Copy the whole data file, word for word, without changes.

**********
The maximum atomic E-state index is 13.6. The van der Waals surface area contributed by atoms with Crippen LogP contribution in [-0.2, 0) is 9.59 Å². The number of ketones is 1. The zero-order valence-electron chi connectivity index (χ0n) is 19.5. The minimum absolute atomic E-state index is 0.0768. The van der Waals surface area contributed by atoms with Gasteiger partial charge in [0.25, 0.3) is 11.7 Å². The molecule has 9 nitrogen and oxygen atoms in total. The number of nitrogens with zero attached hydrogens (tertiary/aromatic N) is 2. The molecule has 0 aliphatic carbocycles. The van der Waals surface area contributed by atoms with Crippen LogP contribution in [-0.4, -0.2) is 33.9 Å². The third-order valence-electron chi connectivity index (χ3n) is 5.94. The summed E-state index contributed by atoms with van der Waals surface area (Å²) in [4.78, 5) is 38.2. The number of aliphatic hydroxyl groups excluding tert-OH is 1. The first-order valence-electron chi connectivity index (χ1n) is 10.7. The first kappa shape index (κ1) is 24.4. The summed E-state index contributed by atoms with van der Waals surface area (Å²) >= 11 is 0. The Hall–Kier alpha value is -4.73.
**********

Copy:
The maximum atomic E-state index is 13.6. The van der Waals surface area contributed by atoms with Crippen LogP contribution in [-0.2, 0) is 9.59 Å². The number of ketones is 1. The zero-order valence-electron chi connectivity index (χ0n) is 19.5. The minimum absolute atomic E-state index is 0.0768. The van der Waals surface area contributed by atoms with Gasteiger partial charge in [0.25, 0.3) is 11.7 Å². The molecule has 9 nitrogen and oxygen atoms in total. The number of nitrogens with zero attached hydrogens (tertiary/aromatic N) is 2. The molecule has 0 aliphatic carbocycles. The van der Waals surface area contributed by atoms with Crippen LogP contribution in [-0.4, -0.2) is 33.9 Å². The third-order valence-electron chi connectivity index (χ3n) is 5.94. The summed E-state index contributed by atoms with van der Waals surface area (Å²) in [4.78, 5) is 38.2. The number of aliphatic hydroxyl groups excluding tert-OH is 1. The first-order valence-electron chi connectivity index (χ1n) is 10.7. The first kappa shape index (κ1) is 24.4. The summed E-state index contributed by atoms with van der Waals surface area (Å²) >= 11 is 0. The Hall–Kier alpha value is -4.73.